All About the Archives: LTV Is a Treasure Trove of History
Is it possible to dig for buried treasure in East Hampton? It is, if you’re digging through the LTV Archives. You’re bound to unearth gold among the nearly 25,000 shows and clips that document East Hampton Town and East End life over the last 40 years.
In between government meetings, interviews, and historical lectures are parades, art shows, and high school basketball games. Chats with baymen and fishermen about things like haul seining and trap-fishing. Quirky bits and pieces of Bonac history.
“It’s an interesting collection of what this town has been about since 1980,” says Genie Henderson, an author who is the longtime archivist at LTV. “It was kind of the beginning of the end of the old fishing, farming community. All the changes that have come over East Hampton have seemed to come in the last 35 to 40 years. This Archive reflects this entire time.”
Ms. Henderson compares the treasure trove to a time capsule.
“One of the things I find most interesting is the fact that everything is there,” she says. “If you could imagine a time capsule and somebody 500 years from now coming onto this thing, they would have an entire town for 40 years.”
Willem de Kooning is in there. So is Peter Mathiesson.
“There are some very valuable things in it because LTV was started by artistic people,” Ms. Henderson says. “There are a lot of the artists from that early golden age, certainly writers, a lot of big names in there. Take somebody like Mathiesson — he’s interviewed, but what we've also got is more off-the-cuff things. Cocktail parties and benefits and impromptu talks at Elaine Benson’s. It’s cozier than what you can find out there. There is an official documentary on de Kooning that someone else did, but we’ve got sort of funny little things of him in the studio, demonstrating things, sitting with his cat, rocking in his rocking chair. Priceless things.”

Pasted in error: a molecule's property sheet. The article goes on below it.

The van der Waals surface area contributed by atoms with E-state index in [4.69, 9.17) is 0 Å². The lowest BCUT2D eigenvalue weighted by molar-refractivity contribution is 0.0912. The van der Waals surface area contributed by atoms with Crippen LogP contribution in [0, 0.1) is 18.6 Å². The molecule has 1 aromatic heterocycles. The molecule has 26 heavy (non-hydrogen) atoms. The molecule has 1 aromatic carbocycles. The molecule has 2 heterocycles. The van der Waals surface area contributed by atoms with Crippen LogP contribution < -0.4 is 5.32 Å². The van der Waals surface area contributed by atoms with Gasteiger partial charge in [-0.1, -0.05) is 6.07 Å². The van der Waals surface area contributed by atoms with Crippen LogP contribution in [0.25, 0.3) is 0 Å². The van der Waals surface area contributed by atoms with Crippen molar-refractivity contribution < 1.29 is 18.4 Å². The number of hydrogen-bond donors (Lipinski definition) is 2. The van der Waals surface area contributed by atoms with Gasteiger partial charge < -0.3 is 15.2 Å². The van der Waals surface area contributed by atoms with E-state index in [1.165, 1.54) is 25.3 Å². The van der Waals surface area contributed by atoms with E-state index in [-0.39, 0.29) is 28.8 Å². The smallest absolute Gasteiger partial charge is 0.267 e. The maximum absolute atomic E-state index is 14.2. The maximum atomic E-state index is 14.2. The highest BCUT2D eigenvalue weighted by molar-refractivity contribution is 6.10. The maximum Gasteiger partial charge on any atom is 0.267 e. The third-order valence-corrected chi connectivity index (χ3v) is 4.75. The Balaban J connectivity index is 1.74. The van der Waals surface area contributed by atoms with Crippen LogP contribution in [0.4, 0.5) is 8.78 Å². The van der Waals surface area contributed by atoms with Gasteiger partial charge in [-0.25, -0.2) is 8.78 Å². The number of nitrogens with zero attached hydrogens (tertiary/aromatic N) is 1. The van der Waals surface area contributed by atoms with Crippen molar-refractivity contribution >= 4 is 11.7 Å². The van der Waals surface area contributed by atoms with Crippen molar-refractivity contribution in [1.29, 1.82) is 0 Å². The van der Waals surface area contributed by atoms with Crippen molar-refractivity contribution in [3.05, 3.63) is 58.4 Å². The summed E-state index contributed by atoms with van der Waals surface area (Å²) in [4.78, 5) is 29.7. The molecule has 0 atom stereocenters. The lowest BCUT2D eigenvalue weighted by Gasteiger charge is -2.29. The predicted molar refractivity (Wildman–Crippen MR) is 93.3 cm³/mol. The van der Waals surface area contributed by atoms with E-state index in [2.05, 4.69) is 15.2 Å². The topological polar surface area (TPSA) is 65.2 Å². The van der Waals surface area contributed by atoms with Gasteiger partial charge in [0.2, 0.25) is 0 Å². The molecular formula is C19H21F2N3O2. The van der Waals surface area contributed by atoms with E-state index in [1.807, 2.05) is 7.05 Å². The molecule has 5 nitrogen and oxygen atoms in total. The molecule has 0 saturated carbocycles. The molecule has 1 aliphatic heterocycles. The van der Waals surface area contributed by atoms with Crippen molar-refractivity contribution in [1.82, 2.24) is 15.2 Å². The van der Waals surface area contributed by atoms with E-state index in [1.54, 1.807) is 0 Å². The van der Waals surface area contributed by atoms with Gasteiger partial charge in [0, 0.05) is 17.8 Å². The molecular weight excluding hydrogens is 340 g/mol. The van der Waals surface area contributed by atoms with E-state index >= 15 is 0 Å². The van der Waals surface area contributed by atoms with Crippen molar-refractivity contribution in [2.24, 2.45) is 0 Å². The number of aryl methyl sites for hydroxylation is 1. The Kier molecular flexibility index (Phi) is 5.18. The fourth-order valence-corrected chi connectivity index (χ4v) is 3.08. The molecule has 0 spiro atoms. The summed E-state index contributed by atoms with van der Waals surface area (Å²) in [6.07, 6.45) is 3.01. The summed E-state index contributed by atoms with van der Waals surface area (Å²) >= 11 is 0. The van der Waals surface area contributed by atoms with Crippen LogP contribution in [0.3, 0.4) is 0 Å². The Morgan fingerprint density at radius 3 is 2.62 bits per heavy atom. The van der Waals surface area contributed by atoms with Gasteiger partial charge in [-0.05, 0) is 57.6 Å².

Much of the LTV Archives is unedited. One of Ms. Henderson’s goals is to find enough resources to get that accomplished, as well as digitizing all of the material.
That’s where NYU Tisch and the Robert David Lion Gardiner Foundation come in. The foundation has supported NYU’s Regional Media Legacies (RML) partnership program, in which archival fellows from Tisch will work with LTV to assess and preserve what’s there, and create a viable long-term system for the care and continuation of the Archive moving forward.
“The LTV Media Center Archive’s mission has been to offer the public an outlet to broadcast the activities of their communities for over thirty-five years,” NYU Tisch says on its website. “In that time, LTV has amassed thousands of hours of regional content that is in need of preservation. RML has partnered with LTV to assist them in ensuring that their audiovisual assets will be taken care of properly into the future.”
The LTV Archive is a rare find on Long Island, where regional and national cable and media dominate the commercial airwaves.
“I don’t think anyone has quite the collection we do,” Ms. Henderson says.